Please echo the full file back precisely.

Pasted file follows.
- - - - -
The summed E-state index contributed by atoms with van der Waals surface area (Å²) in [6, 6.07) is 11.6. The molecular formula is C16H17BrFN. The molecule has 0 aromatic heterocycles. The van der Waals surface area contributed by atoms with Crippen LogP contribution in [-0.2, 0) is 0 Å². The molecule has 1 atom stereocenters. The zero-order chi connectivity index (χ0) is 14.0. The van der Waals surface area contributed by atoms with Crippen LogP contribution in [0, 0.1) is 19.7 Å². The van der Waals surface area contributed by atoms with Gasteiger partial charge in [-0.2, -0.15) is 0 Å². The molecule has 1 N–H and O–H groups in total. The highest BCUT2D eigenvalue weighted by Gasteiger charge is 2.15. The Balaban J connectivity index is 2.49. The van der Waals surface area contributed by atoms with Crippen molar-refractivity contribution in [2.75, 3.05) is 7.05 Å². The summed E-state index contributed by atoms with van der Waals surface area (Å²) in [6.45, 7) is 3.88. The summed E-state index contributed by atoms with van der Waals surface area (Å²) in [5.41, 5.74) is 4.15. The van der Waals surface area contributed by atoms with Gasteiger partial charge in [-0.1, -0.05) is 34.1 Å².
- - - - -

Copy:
The summed E-state index contributed by atoms with van der Waals surface area (Å²) in [6, 6.07) is 11.6. The molecular formula is C16H17BrFN. The molecule has 0 aromatic heterocycles. The van der Waals surface area contributed by atoms with Crippen LogP contribution in [-0.2, 0) is 0 Å². The molecule has 1 atom stereocenters. The zero-order chi connectivity index (χ0) is 14.0. The van der Waals surface area contributed by atoms with Crippen LogP contribution in [0, 0.1) is 19.7 Å². The van der Waals surface area contributed by atoms with Gasteiger partial charge in [-0.2, -0.15) is 0 Å². The molecule has 1 N–H and O–H groups in total. The highest BCUT2D eigenvalue weighted by Gasteiger charge is 2.15. The Balaban J connectivity index is 2.49. The van der Waals surface area contributed by atoms with Crippen molar-refractivity contribution in [2.75, 3.05) is 7.05 Å². The summed E-state index contributed by atoms with van der Waals surface area (Å²) in [6.45, 7) is 3.88. The summed E-state index contributed by atoms with van der Waals surface area (Å²) in [5.41, 5.74) is 4.15. The van der Waals surface area contributed by atoms with Gasteiger partial charge in [-0.1, -0.05) is 34.1 Å².